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   Chapter 49 HENRY GRATTAN.

The Story of Ireland By Emily Lawless Characters: 7027

Updated: 2017-11-30 00:05


"Great men," wrote Sydney Smith, sixty years ago in an article in The Edinburgh Review, "hallow a whole people, and lift up all who live in their time. What Irishman does not feel proud that he lived in the days of Grattan? Who has not turned to him for comfort from the false friends and open enemies of Ireland? Who did not remember him in the days of its burnings, wastings, and murders?"

Grattan is, indeed, pre-eminently the Irish politician to whom other Irish politicians--however diverse their views or convictions--turn unanimously with the common sense of admiration and homage. Two characteristics--usually supposed in Ireland to be inherently antagonistic--met harmoniously in him. He was consistently loyal and he was consistently patriotic. From the beginning to the end of his career his patriotism never hindered him either from risking his popularity whenever he considered duty or the necessities of the case required him to do so; a resolution which more than once brought him into sharp collision with his countrymen, on one occasion even at some little risk to himself.

RIGHT HON. HENRY GRATTAN, M.P.

(From an engraving by Godby after Pope.)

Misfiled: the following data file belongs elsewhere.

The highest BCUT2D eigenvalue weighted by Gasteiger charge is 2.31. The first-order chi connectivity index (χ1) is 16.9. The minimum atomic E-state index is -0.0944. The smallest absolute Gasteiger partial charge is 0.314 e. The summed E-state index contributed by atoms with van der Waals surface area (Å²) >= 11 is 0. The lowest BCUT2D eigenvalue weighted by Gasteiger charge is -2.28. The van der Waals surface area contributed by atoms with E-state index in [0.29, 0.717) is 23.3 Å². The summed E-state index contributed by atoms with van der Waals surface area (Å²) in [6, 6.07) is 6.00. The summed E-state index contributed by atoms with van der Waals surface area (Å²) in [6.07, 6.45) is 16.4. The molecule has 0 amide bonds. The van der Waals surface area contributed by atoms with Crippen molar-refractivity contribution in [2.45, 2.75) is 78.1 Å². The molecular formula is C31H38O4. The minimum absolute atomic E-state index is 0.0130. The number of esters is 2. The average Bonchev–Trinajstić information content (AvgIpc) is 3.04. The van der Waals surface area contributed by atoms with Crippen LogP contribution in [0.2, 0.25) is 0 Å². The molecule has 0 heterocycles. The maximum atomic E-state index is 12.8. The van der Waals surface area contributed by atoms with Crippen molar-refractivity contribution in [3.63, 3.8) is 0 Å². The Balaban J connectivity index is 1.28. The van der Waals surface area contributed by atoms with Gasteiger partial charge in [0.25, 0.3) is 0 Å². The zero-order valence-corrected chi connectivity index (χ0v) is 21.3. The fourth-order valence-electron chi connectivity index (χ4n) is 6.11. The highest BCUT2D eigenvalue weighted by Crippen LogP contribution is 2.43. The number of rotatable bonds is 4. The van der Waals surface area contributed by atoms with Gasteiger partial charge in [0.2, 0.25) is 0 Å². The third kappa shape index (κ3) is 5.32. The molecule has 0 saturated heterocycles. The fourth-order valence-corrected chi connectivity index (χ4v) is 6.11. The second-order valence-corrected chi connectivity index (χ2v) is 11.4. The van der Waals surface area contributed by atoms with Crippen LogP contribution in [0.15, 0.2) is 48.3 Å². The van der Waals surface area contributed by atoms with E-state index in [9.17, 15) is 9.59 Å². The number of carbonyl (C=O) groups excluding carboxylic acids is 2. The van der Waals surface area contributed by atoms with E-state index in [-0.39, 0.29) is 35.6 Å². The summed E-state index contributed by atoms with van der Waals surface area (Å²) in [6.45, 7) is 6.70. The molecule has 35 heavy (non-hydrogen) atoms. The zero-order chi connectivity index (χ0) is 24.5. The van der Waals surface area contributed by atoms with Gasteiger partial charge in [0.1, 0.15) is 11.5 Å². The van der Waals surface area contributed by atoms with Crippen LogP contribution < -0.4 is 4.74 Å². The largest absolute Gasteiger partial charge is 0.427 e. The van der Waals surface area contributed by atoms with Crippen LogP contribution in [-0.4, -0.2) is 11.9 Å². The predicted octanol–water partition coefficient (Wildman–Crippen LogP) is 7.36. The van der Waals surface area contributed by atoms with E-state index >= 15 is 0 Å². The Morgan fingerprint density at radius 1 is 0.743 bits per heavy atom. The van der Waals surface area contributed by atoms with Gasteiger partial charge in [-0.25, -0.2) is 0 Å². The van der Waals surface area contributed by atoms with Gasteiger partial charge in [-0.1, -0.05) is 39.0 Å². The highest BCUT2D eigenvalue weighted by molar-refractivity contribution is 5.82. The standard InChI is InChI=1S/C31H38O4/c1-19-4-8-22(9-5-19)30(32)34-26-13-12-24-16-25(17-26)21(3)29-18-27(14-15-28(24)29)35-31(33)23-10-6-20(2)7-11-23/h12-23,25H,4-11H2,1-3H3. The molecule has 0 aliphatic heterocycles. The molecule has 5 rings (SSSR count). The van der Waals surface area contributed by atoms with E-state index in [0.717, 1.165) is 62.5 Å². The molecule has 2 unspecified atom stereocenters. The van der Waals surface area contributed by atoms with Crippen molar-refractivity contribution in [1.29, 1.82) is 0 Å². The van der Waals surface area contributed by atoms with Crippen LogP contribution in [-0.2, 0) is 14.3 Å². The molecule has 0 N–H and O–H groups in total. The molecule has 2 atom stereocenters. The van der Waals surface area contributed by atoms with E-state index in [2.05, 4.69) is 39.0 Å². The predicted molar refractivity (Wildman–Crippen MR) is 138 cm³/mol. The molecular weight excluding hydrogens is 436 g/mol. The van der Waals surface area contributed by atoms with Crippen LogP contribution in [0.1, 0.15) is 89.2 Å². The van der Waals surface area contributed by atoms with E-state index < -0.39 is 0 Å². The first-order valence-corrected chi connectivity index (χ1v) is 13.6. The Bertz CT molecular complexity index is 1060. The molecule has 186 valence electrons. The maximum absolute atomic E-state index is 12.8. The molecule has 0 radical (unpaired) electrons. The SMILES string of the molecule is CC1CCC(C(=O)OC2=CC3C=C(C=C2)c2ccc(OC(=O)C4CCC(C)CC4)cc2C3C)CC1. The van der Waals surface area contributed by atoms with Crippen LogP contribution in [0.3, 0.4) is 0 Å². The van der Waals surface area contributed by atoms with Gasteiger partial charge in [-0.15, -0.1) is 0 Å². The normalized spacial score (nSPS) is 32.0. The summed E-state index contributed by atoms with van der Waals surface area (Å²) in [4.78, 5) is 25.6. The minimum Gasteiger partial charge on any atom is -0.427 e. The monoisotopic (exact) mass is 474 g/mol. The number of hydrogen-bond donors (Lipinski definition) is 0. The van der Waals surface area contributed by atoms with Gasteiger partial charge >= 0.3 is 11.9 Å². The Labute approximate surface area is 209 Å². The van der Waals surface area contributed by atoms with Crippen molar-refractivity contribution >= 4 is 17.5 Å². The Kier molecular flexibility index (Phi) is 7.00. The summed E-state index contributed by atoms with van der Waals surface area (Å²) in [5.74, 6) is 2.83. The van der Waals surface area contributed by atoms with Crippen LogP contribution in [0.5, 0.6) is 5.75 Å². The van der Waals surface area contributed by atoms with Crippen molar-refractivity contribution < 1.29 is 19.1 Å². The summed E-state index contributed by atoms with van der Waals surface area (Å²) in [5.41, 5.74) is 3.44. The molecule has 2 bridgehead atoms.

In 1775 he entered Parliament--sixteen years, therefore, later than Flood--being brought in by his friend Lord Charlemont. The struggle with America was then beginning, and all Grattan's sympathies went with those colonists who were battling for their own independence. His eloquence from the moment it was first heard produced an extraordinary effect, and when the volunteer movement broke out he threw himself heartily into it, and availed himself of it to press in the Irish Parliament for those measures of free trade and self-government upon which his heart was set When the first of these measures was carried, he brought forward the famous Declaration of Rights, embodying the demand for independence, a demand which, in the first instance, he had to defend almost single-handed. Many of his best friends hung back, believing the time to be not yet ripe for such a proposal. Even Edmund Burke--the life-long and passionate friend of Ireland--cried out in alarm "Will no one speak to that madman? Will no one stop that madman Grattan?" The madman, however, went on undismayed. His words flew like wild-fire over the country. He was supported in his motion by eighteen counties, by addresses from the grand juries, and by resolutions from the volunteers. By 1782, the impulse had grown so strong that it could no longer be resisted. An address in favour of Grattan's Declaration of Rights was carried enthusiastically in April by the Irish Parliament, and so impressed was the Government by the determined attitude of the country that, by the 27th of May the Viceroy was empowered to announce the concurrence of the English legislature. The Declaratory Act of George I. was then repealed by the English Parliament. Bills were immediately afterwards passed by the Irish one embodying the Declaration of Rights, also a biennial Mutiny Act, and an Act validating the marriage of Dissenters, while, above all, Poynings' Act, which had so long fettered its free action, was once for all repealed.